Cloud Nothings Puts Listeners on Cloud Nine

In a world where indie music runs the gamut of quirky synth pop, lavish baroque pop, and guys wearing suspenders who sell lots of albums, it’s hard to forget that, for a while, indie rock wasn’t hard to define – grungy, sloppy, yet heartfelt rock music a bunch of guys probably wrote in their friends basement.

Few other bands understand that as well as Cloud Nothings, and their latest opus, “Here and Nowhere Else,” serves as a hard slap in the face to those who think you need suspenders to be “indie.”

Hailing from Cleveland, Ohio, Cloud Nothings was initially the one-man music project of front man Dylan Baldi before morphing into a full band to record 2012’s masterful “Attack on Memory.” Where Cloud Nothing’s early material consisted mainly of scrappy, catchy lo-fi pop rock Baldi conceived out of boredom, “Attack on Memory” was a fully fleshed out barrage of post-hardcore angst and massive hooks that would be an enormous challenge for just about any band to follow up.

However, “Here and Nowhere Else” not only lives up to the task of succeeding one of the decades best indie rock albums, it pretty much tops it. Though it only clocks in at a half hour, “Here and Nowhere Else” is densely packed with savage riffs and some of the strongest hooks Baldi has ever written, interweaving the two seamlessly into an album that is endlessly listenable and a front to back blast.

It’s not unreasonable for fans to have been a bit worried that Cloud Nothings wouldn’t be able to top itself, as it almost seemed like a fluke the band transformed from a poppy one-man project to a powerhouse rock band. The band also experienced a few changes this time around, with guitarist Joe Bayer leaving the group and legendary producer Steve Albini (who helped give “Attack on Memory” its blunt force trauma sound) sitting this record out, so there certainly was room for skepticism.

Listening to “Here and Nowhere Else,” however, you’d barely notice any of these changes at all, as the band actually sound even more savage this time around. Baldi’s guitar, which now has to stand on its own, sounds thicker and more serrated than ever, filling in any spaces that otherwise would have been left, and Jason Gerycz’s gymnastic drumming is just as massive and manic without any help from Albini’s mixing.

But what makes “Here and Nowhere Else” really stand out against its predecessor – rather than just being “Attack on Memory Pt. 2,” is the way the band’s approach to songwriting has balanced itself out. As consistent as the “sound” of “Attack on Memory” was, the songs often played on varying sides of a spectrum, with some songs being particularly noisy and terrifying (“Wasted Days,” “No Sentiment”), while others were irresistibly catchy and pop-punky (“Fall In,” “Stay Useless”)

On “Here and Nowhere Else,” however, everything finally starts to pull more towards the center, as pretty much every song on the album maintains a flawless balance of noise and pop. Tracks like “Quieter Today,” “Just See Fear,” and “No Thoughts,” for instance, aren’t as monsoon-inducing as “Wasted Days” or as purely fun as “Stay Useless,” but instead take the best elements from both sides of the spectrum and combine them to make a string of endlessly enjoyable tracks that offer the best of both worlds to listeners.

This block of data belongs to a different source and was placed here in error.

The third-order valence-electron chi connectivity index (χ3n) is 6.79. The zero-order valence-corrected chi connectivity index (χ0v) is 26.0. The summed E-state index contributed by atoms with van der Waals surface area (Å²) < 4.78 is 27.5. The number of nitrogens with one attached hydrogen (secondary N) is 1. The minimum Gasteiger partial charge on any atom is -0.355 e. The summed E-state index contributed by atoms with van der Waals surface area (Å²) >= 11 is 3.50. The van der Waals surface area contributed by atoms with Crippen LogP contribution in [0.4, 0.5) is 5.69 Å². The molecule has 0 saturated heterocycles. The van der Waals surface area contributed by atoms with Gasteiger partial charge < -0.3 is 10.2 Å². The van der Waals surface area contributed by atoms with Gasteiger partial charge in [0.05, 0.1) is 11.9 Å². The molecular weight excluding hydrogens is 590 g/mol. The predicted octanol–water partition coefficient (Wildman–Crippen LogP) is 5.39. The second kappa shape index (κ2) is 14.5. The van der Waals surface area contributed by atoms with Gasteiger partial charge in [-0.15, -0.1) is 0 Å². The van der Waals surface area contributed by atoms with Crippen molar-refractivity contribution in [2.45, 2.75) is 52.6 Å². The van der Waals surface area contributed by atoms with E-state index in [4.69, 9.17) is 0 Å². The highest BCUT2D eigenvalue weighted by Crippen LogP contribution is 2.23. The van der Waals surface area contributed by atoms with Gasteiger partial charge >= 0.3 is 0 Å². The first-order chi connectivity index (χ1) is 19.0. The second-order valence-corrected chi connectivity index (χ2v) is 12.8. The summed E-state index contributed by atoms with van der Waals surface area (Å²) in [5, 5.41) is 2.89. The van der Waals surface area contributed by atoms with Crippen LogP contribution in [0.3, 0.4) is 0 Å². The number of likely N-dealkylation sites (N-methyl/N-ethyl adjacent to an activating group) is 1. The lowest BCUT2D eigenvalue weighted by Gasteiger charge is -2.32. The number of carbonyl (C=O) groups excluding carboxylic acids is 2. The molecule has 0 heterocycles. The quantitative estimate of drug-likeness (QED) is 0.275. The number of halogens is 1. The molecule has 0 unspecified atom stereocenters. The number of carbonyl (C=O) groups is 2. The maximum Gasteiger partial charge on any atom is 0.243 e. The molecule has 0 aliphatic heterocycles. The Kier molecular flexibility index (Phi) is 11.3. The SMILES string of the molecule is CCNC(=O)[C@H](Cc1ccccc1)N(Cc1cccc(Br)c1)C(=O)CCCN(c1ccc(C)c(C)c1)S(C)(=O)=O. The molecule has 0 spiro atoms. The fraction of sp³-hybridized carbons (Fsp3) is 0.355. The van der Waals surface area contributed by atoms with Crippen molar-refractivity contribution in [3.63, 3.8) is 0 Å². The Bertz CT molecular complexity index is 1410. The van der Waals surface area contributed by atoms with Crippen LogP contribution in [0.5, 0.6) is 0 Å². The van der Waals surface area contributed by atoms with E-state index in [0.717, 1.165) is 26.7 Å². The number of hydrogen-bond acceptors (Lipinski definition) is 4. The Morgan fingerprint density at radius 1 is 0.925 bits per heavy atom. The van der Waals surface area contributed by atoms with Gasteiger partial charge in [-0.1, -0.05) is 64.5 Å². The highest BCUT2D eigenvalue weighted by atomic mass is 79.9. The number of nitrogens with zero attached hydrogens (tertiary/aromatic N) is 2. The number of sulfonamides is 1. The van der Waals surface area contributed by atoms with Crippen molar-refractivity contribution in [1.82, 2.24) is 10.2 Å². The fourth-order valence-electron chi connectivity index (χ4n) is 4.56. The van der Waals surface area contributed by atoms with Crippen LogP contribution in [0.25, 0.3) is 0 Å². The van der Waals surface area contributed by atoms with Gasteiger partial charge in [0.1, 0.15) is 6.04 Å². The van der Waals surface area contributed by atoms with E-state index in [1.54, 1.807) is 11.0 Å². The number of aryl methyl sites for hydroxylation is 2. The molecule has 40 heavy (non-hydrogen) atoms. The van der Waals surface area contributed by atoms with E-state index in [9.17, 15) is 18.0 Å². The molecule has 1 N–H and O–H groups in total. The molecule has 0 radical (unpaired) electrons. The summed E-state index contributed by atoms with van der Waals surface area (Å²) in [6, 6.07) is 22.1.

This focus on consistency, however, could be seen as a blessing or a curse for the band, as bringing everything together so tightly could also mean for a more predictable album that sacrifices any spontaneity or surprises. But Cloud Nothings are certainly not above throwing listeners for a loop, and when this is pulled off on “Here and Nowhere Else,” it’s nothing short of magnificent.

Take “Psychic Trauma, for example, one of the first songs written for the record and an early single. With its shimmering guitar rift and tender, almost ballad-like pace, “Psychic Trauma” makes an all-too friendly first impression, introducing itself as the obvious single. Once those first 45 seconds pass, however, the band feverishly kicks up the tempo and barrels forward for the rest of the track with relentless intensity, with Baldi’s nasally voice transforming into a blood-curdling scream for most of the track.

The band also manages to surprise with the nearly eight-minute “Pattern Walks,” albeit in a less deliberate fashion. Starting with the most gnarled bass riff the band has ever produced, it would be safe to assume – based on its first few minutes – that the track would follow in the footsteps of “Attack’s” eight-minute romp “Wasted Days” and dissolve into an onslaught of feedback and angst. But in its last minute or so, the band builds the track not into something terrifying, but celebratory, pushing the noise away in favor of something much more splendorous and even beautiful.

Despite all this, “Here and Nowhere Else” might just be at its best when Cloud Nothings are just being Cloud Nothings. This is especially true with “I’m Not Part of Me,” the album’s last and debatably best track. Though relatively straightforward, the track is a microcosm of the band’s best aspects condensed into one little track that could, with the hooks morphing and building on one another to make something equally fierce and catchy. Believe me when I say there’s no way you won’t be singing “I’m not I’m not you / You’re a part of me, You’re a part of me” after only one listen.

With his cheeky, bespectacled grin and nasally voice, Dylan Baldi is a musician who’s all too easy to underestimate on the surface. But just one listen to the sweltering yet irresistibly catchy indie rock he crafts with Cloud Nothings is enough to silence any skeptic from judging a book by its cover. Cloud Nothings are a force to be reckoned with, and “Here and Nowhere Else” is the perfect document of that force.

PHOTO TAKEN from thelineofbestfit.com